New ferries to be built in Germany
B.C. Ferries has made it official. B.C.'s three new Super C-class ferries will be built in a German shipyard, despite a vigorous campaign to keep the work in B.C.
The B.C. Ferries Board of Directors has given its approval to a $325-million contract to the Flensburger Shipyard with each vessel costing about $108 million.
However, the overall price tag is estimated at $542 million, including taxes, financing and management costs. That includes a contingency for a 25-per-cent federal import duty.
B.C. Ferries has asked Ottawa to waive that 25-per-cent tax normally applied to foreign-built ships.
- LINK: Flensburger Shipyard
B.C. Ferries President and CEO David Hahn calls the awarding of the contracts a momentous decision. "It's a great day for B.C. Ferries, its a great day for our customers who will ultimately save $160 million by building these ships in Germany.
"Again, I think its the right thing for the province for us to have made this decision," says Hahn.
He says the German deal is still better by almost $80 million even if B.C. Ferries doesn't get the tax waiver from Ottawa. And he says that gap is "too wide to ignore," and "will lead to lower fares over time."
He says the first new ferry will arrive in B.C. in 2007 with the other two scheduled for completion in 2008.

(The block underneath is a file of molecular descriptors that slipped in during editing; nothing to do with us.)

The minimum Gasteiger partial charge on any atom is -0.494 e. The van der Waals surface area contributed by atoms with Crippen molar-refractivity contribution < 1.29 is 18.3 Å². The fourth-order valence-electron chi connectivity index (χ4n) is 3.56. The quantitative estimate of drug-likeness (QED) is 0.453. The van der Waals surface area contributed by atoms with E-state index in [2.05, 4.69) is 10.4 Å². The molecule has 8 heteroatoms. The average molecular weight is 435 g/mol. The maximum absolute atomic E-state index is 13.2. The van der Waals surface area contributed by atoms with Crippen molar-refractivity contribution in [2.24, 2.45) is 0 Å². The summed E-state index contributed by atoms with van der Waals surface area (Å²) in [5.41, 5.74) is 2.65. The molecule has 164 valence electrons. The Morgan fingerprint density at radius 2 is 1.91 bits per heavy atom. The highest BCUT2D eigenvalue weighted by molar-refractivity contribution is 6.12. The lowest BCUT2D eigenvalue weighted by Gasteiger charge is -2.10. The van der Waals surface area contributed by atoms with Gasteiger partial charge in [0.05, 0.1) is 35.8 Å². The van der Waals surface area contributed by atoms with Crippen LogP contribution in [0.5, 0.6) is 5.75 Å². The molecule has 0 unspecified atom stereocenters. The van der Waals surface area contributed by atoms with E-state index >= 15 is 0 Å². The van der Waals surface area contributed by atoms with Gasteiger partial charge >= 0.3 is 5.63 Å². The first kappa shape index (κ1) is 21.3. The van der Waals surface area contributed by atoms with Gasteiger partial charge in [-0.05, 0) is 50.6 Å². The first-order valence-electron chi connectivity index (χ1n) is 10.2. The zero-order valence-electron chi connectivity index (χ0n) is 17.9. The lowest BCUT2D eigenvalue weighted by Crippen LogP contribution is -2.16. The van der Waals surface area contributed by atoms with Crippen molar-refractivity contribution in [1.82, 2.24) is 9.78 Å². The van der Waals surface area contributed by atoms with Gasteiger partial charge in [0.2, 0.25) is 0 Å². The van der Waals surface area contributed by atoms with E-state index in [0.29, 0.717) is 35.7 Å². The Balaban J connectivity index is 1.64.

Hahn says B.C. shipyard workers may build smaller ferries in the future if they can cut costs, but admits there are no guarantees.
"Nobody should ever make that assumption. Again, I think we have given them a roadmap. We have asked them to sharpen their pencils. We have shown them the way. They just have to go there."
- FROM SEPT. 16, 2004: Union threatens to sue B.C. Ferries directors
Meanwhile, more than 300 B.C. General Shipyard Workers' Federation workers and other union members staged a protest outside the B.C. Ferries offices
"Certainly a bad decision in my view," says Federation president George MacPherson. "I don't think the board really did their due diligence on this thing. And I think they should be ashamed of themselves."
The union has been campaigning to have the three ships built in Vancouver and Victoria shipyards, arguing that thousands of B.C. jobs are being lost.